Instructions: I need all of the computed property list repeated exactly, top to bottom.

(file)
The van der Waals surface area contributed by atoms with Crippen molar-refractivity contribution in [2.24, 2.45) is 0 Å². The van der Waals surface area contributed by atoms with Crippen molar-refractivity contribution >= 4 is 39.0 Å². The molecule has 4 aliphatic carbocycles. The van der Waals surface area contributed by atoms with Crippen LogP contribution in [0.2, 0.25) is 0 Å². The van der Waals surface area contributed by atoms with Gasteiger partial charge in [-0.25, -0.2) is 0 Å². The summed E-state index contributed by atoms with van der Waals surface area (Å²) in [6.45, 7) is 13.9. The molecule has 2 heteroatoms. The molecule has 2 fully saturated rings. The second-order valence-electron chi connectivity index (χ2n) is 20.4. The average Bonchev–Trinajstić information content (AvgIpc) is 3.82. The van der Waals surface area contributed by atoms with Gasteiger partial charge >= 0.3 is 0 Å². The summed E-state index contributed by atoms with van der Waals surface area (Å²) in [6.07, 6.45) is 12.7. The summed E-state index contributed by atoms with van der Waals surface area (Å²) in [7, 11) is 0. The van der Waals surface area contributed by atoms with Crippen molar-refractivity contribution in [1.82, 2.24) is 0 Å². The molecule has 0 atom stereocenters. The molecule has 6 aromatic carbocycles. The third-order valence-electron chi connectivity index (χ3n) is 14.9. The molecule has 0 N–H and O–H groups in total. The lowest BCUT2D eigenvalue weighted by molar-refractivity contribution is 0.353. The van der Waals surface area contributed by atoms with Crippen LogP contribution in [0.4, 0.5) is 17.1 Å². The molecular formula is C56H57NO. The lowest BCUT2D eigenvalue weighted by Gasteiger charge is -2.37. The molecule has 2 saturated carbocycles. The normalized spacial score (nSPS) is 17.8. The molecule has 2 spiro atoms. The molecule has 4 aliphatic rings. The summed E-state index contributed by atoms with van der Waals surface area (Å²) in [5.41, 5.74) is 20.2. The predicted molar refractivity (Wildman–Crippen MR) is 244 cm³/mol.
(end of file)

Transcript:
The van der Waals surface area contributed by atoms with Crippen molar-refractivity contribution in [2.24, 2.45) is 0 Å². The van der Waals surface area contributed by atoms with Crippen molar-refractivity contribution >= 4 is 39.0 Å². The molecule has 4 aliphatic carbocycles. The van der Waals surface area contributed by atoms with Crippen LogP contribution in [0.2, 0.25) is 0 Å². The van der Waals surface area contributed by atoms with Gasteiger partial charge in [-0.25, -0.2) is 0 Å². The summed E-state index contributed by atoms with van der Waals surface area (Å²) in [6.45, 7) is 13.9. The molecule has 2 heteroatoms. The molecule has 2 fully saturated rings. The second-order valence-electron chi connectivity index (χ2n) is 20.4. The average Bonchev–Trinajstić information content (AvgIpc) is 3.82. The van der Waals surface area contributed by atoms with Gasteiger partial charge >= 0.3 is 0 Å². The summed E-state index contributed by atoms with van der Waals surface area (Å²) in [6.07, 6.45) is 12.7. The summed E-state index contributed by atoms with van der Waals surface area (Å²) in [7, 11) is 0. The van der Waals surface area contributed by atoms with Crippen molar-refractivity contribution in [1.82, 2.24) is 0 Å². The molecule has 0 atom stereocenters. The molecule has 6 aromatic carbocycles. The third-order valence-electron chi connectivity index (χ3n) is 14.9. The molecule has 0 N–H and O–H groups in total. The lowest BCUT2D eigenvalue weighted by molar-refractivity contribution is 0.353. The van der Waals surface area contributed by atoms with Crippen LogP contribution in [0.4, 0.5) is 17.1 Å². The molecular formula is C56H57NO. The lowest BCUT2D eigenvalue weighted by Gasteiger charge is -2.37. The molecule has 2 saturated carbocycles. The normalized spacial score (nSPS) is 17.8. The molecule has 2 spiro atoms. The molecule has 4 aliphatic rings. The summed E-state index contributed by atoms with van der Waals surface area (Å²) in [5.41, 5.74) is 20.2. The predicted molar refractivity (Wildman–Crippen MR) is 244 cm³/mol.